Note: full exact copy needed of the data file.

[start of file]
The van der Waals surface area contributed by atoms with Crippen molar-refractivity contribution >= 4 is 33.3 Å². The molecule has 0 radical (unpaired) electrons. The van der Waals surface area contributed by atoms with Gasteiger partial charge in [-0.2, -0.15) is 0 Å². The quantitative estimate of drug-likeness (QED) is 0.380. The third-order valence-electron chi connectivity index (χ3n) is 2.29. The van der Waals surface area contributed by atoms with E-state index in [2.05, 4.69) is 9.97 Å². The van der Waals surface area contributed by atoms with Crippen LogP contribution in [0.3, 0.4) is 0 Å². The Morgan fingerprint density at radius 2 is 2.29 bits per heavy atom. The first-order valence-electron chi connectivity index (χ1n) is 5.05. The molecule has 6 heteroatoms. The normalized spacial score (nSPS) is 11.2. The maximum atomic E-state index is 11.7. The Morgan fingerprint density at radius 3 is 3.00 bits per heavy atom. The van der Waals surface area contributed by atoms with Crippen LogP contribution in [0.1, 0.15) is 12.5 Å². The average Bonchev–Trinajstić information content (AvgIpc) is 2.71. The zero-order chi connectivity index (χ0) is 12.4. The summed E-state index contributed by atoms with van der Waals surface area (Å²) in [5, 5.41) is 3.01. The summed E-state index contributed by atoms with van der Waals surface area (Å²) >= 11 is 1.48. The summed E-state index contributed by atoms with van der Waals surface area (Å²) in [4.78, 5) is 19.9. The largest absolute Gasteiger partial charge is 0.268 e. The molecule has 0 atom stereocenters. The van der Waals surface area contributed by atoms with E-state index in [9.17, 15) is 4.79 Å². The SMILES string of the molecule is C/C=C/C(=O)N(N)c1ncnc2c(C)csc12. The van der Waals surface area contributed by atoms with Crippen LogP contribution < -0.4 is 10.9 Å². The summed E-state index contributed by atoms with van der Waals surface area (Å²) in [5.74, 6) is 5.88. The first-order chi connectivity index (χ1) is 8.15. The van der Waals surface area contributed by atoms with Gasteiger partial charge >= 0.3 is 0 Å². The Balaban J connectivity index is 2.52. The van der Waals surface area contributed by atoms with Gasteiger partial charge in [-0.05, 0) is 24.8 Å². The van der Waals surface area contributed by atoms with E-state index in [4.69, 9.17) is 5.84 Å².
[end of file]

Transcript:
The van der Waals surface area contributed by atoms with Crippen molar-refractivity contribution >= 4 is 33.3 Å². The molecule has 0 radical (unpaired) electrons. The van der Waals surface area contributed by atoms with Gasteiger partial charge in [-0.2, -0.15) is 0 Å². The quantitative estimate of drug-likeness (QED) is 0.380. The third-order valence-electron chi connectivity index (χ3n) is 2.29. The van der Waals surface area contributed by atoms with E-state index in [2.05, 4.69) is 9.97 Å². The van der Waals surface area contributed by atoms with Crippen LogP contribution in [0.3, 0.4) is 0 Å². The Morgan fingerprint density at radius 2 is 2.29 bits per heavy atom. The first-order valence-electron chi connectivity index (χ1n) is 5.05. The molecule has 6 heteroatoms. The normalized spacial score (nSPS) is 11.2. The maximum atomic E-state index is 11.7. The Morgan fingerprint density at radius 3 is 3.00 bits per heavy atom. The van der Waals surface area contributed by atoms with Crippen LogP contribution in [0.1, 0.15) is 12.5 Å². The average Bonchev–Trinajstić information content (AvgIpc) is 2.71. The zero-order chi connectivity index (χ0) is 12.4. The summed E-state index contributed by atoms with van der Waals surface area (Å²) in [5, 5.41) is 3.01. The summed E-state index contributed by atoms with van der Waals surface area (Å²) >= 11 is 1.48. The summed E-state index contributed by atoms with van der Waals surface area (Å²) in [4.78, 5) is 19.9. The largest absolute Gasteiger partial charge is 0.268 e. The molecule has 0 atom stereocenters. The van der Waals surface area contributed by atoms with E-state index in [9.17, 15) is 4.79 Å². The SMILES string of the molecule is C/C=C/C(=O)N(N)c1ncnc2c(C)csc12. The van der Waals surface area contributed by atoms with Crippen LogP contribution < -0.4 is 10.9 Å². The summed E-state index contributed by atoms with van der Waals surface area (Å²) in [5.74, 6) is 5.88. The first-order chi connectivity index (χ1) is 8.15. The van der Waals surface area contributed by atoms with Gasteiger partial charge >= 0.3 is 0 Å². The Balaban J connectivity index is 2.52. The van der Waals surface area contributed by atoms with Gasteiger partial charge in [-0.05, 0) is 24.8 Å². The van der Waals surface area contributed by atoms with E-state index in [4.69, 9.17) is 5.84 Å².